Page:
hsepartyOn boarding the train from North Wales to Manchester at 7am on the Wednesday (the second day of the event) I had high expectations – I had been to the inaugural House Party event last year, had a blast and even blogged about it here.

For those who don’t know, this was the second year of House Party with the following summation of the event by the organisers:

The aim of HouseParty is to challenge, discuss and present the rising talent, organisations, ideas and innovation in UK housing and beyond. It’s a free space to debate, explore, network, connect and innovate.

Through Twitter I met up with Ade Capon (@adecapon) from Yorkshire Housing (of #housingday fame) at Piccadilly station in Manchester and we then walked over to the venue. Just how long does it take two fairly tech savy guys to find a venue using Googlemaps on a mobile? Quite a lot longer than it should have!

IMG_1575Upon arriving at the venue for #hseparty15, the Quaker House in Manchester, we were given our lanyard, grabbed a quick drink and went to our first session – the ‘H-Robots’ session run by Bromford Labs. In the session we were challenged to think about what a housing robot of the future could look like. The chatter in the room as the four groups decided what their robots would do and look like was mighty impressive first thing in the morning – our robot certainly wouldn’t have won any design prizes, but it made us think about what would be really important features – intuitive, human features (or not?), jargon free and basically being really useful all around. I know that Bromford Lab will be posting further thoughts and feedback from all of their #hseparty15 sessions, so watch this space.

IMG_1580 We then went into a session with Anne McCrossan from Visceral Business, talking about Connecting Housing. As always, Anne was challenging, citing actual survey results like 33% of recently surveyed Housing Associations on digital self-service said that they didn’t know how many of their tenants were online. To say that the scale of problem is big is an understatement.

We then decided to pop over to the main CIH Housing exhibition hall to have a look around. The difference between the two events and more importantly the feel could not have been starker. The more intimate #hseparty15 contrasted with the much more corporate, ‘official’ feeling of the exhibition hall.

We were both dressed casually for #hseparty15 and we had more than a few strange looks for the suited and booted exhibition attendees when were wandering about. We bumped into a few people when wandering around the exhibition – Asif Choudry from Resource Housing (of #commshero fame) and Peter Bond, last year’s winner of the CIH Rising Stars competition. We also then spent some time talking to Jon Land and Brian Church on the 24Housing stand which is when this photo was taken by Jon and put on Twitter.

hseparty15cih I guess we didn’t realise it at the time, but as #hseparty15 was about disrupting the norm in #ukhousing, I never thought that we were doing this in a real life, tangible way, in the main exhibition hall!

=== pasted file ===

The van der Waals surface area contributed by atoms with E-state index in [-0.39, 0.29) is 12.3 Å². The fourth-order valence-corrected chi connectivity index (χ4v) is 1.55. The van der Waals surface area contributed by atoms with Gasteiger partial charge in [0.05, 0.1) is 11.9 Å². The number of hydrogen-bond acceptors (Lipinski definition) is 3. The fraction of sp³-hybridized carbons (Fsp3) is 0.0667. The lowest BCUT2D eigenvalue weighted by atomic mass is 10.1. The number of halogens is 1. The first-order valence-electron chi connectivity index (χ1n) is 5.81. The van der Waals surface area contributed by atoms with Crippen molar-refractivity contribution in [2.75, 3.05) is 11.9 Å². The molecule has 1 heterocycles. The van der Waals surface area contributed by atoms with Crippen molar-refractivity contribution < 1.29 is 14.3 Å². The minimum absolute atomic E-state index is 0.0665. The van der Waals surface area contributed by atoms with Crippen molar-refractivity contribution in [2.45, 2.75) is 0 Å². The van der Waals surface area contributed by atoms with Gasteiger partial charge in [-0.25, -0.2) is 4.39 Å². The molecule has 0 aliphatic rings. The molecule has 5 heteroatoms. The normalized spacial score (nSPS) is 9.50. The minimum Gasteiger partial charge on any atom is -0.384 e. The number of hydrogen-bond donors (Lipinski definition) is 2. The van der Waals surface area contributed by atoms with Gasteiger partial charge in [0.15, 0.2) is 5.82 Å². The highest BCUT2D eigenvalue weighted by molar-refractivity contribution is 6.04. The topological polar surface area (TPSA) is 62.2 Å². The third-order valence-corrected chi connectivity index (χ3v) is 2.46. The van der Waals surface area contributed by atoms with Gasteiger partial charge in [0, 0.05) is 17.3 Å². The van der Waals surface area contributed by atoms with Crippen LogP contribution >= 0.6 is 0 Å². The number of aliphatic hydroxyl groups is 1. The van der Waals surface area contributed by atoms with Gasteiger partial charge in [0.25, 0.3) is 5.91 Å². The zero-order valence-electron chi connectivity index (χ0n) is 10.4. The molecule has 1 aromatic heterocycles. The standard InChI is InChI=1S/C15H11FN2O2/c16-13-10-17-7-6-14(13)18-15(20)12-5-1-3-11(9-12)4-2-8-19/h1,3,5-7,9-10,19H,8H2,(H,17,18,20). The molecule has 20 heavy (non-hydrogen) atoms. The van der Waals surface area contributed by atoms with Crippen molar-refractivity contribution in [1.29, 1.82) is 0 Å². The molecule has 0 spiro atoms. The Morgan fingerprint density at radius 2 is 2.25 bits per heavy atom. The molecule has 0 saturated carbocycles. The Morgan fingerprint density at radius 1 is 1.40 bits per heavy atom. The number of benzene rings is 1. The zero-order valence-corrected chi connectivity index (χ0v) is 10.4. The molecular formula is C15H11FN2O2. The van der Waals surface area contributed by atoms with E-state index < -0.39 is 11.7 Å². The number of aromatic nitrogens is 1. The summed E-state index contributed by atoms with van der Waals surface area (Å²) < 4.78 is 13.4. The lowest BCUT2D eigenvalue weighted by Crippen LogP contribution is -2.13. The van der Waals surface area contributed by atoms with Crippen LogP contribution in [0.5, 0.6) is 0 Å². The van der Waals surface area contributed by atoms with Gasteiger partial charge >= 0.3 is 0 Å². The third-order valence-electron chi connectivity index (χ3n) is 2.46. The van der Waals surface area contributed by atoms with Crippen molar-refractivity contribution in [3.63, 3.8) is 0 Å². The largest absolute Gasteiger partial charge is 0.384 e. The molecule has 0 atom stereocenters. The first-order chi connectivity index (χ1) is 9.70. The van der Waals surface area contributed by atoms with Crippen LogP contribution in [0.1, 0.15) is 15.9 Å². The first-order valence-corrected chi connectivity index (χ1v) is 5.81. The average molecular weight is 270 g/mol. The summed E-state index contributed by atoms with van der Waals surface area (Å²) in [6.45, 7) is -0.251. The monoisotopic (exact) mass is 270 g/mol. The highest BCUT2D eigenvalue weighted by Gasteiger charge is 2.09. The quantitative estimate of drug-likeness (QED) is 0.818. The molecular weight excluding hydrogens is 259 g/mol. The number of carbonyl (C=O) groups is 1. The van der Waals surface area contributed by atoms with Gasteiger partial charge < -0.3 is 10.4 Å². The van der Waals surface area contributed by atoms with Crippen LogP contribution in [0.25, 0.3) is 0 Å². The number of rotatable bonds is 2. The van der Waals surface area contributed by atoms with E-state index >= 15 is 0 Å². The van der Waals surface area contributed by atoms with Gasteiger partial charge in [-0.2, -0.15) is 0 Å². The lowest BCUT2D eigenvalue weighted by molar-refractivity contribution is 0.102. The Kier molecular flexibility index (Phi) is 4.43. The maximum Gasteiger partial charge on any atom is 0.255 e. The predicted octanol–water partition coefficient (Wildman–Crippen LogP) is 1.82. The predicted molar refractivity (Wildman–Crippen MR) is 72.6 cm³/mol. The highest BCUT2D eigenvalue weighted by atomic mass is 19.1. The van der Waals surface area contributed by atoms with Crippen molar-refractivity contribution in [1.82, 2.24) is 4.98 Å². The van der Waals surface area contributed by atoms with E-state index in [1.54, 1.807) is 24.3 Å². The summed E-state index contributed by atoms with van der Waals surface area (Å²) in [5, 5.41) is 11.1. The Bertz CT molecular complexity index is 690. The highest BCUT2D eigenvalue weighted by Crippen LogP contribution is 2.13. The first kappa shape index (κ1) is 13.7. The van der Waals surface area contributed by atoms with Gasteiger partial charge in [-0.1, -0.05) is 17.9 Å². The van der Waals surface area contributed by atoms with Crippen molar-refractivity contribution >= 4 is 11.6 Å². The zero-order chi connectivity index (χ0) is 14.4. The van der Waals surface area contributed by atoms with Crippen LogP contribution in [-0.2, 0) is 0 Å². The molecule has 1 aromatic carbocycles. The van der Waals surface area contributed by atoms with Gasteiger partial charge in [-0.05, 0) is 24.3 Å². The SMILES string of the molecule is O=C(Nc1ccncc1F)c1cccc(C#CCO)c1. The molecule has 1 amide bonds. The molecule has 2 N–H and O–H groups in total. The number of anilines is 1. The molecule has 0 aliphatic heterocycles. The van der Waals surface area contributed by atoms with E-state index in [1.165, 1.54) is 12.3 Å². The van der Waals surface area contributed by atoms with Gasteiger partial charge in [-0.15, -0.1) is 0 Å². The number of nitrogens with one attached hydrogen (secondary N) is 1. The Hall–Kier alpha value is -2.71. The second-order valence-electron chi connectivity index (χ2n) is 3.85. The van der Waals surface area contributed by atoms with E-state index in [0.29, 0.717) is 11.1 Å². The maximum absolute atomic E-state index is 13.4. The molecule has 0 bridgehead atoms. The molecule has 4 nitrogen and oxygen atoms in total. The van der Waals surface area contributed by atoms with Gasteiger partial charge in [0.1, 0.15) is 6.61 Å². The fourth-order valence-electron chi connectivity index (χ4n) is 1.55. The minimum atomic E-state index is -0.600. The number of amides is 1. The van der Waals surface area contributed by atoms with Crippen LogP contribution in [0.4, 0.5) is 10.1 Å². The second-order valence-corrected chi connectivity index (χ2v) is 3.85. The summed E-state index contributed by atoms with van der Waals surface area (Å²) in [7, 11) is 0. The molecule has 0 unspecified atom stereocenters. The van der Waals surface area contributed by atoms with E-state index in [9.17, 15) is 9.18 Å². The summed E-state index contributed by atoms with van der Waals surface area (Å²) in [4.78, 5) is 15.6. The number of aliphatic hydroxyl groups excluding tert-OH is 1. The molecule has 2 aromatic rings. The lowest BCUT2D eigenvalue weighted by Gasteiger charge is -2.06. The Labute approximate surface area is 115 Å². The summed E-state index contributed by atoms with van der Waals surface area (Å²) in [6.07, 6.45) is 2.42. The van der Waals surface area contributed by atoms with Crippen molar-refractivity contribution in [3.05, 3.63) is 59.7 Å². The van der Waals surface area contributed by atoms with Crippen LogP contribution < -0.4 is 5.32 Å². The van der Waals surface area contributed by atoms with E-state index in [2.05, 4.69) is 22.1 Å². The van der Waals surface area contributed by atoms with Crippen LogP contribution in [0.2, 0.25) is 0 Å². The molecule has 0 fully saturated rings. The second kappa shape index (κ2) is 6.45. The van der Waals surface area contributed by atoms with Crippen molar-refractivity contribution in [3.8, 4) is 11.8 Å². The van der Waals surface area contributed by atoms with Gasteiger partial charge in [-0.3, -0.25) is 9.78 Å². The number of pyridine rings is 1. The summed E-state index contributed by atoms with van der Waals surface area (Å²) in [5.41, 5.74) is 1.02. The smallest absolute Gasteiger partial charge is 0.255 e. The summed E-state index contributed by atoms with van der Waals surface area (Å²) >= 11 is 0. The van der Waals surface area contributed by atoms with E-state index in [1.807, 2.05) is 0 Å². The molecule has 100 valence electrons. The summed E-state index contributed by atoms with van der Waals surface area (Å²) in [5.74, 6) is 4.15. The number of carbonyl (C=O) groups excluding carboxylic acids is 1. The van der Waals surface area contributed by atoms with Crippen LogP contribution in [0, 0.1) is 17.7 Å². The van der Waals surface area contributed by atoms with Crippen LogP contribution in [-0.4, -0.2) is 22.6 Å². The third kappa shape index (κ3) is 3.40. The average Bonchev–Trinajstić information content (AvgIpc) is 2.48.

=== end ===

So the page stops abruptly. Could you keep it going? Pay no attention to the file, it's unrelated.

We then headed back over to #hseparty15 for a further Bromford Lab session titled #futurecomms asking us to distill down advice for future comms professionals into three do’s and three don’ts. It was great fun and really got the heart of why simple comms are so important.

The final session of the day was the Housing Question time (or #housingqt to use the hashtag). This was the chance to hear from and ask questions of (L-R):

– Paul Taylor (@paulbromford) from Bromford

– Caroline King (@caroline_torus) from Torus

– James Pargeter (@jamespargeter) from Deloitte Real Estate

– Chaired by Shirley Ayres (@shirleyayres)

– Anne McCrossan (@annemcx) from Visceral Business

– Nick Atkin (@nickatkin_hht) from Halton Housing Trust


It was a fantastic chance to hear from some heavy weight hitters from #ukhousing and thanks to John Popham (@johnpopham) you can see it recorded here.

We were then treated to a quick impromptu session from #hseparty15 organisers Matt Leach from HACT (@matt_leach) and Esther from The Social Change Agency (@SocialChangeAg) on a few ideas for next years event, like holding it on different dates, in a different venue and including more people in the event planning.

IMG_1584Hat’s off to Matt, Esther, the presenters and the helpers who made the event amazing, diverse and packed full of fun, with more than 85 sessions over the two days.

Whatever happens, I really hope that #hseparty16 is as good as #hseparty15, that it continues to be different to disrupt the normal conference offering and that it’s diverse and inclusive to everyone.

Housing Customer Self Service Survey Results

Originally posted on Yorkshire Housing Communications:

Back in March we set off to learn more about online customer self service in housing. After crunching the numbers we can now share the results and findings. We think this is just the start of opening up collaboration, conversation and action to move forward. Below is the executive summary, our interpretation of the findings. You may have other views and that’s fine too.

Online-Service-CartoonExecutive Summary

Before distilling some of the key headlines from this study, it is worth pointing out that this is only a snapshot based on the 119 organisations that have responded to the Self Service in housing survey.

But, we have had a good sample of responses, thanks to all of you who have filled in the survey. It appears this is just the beginning of our journey – here we will run through some of the key findings:

Housing is shy to shout about services…

View original 378 more words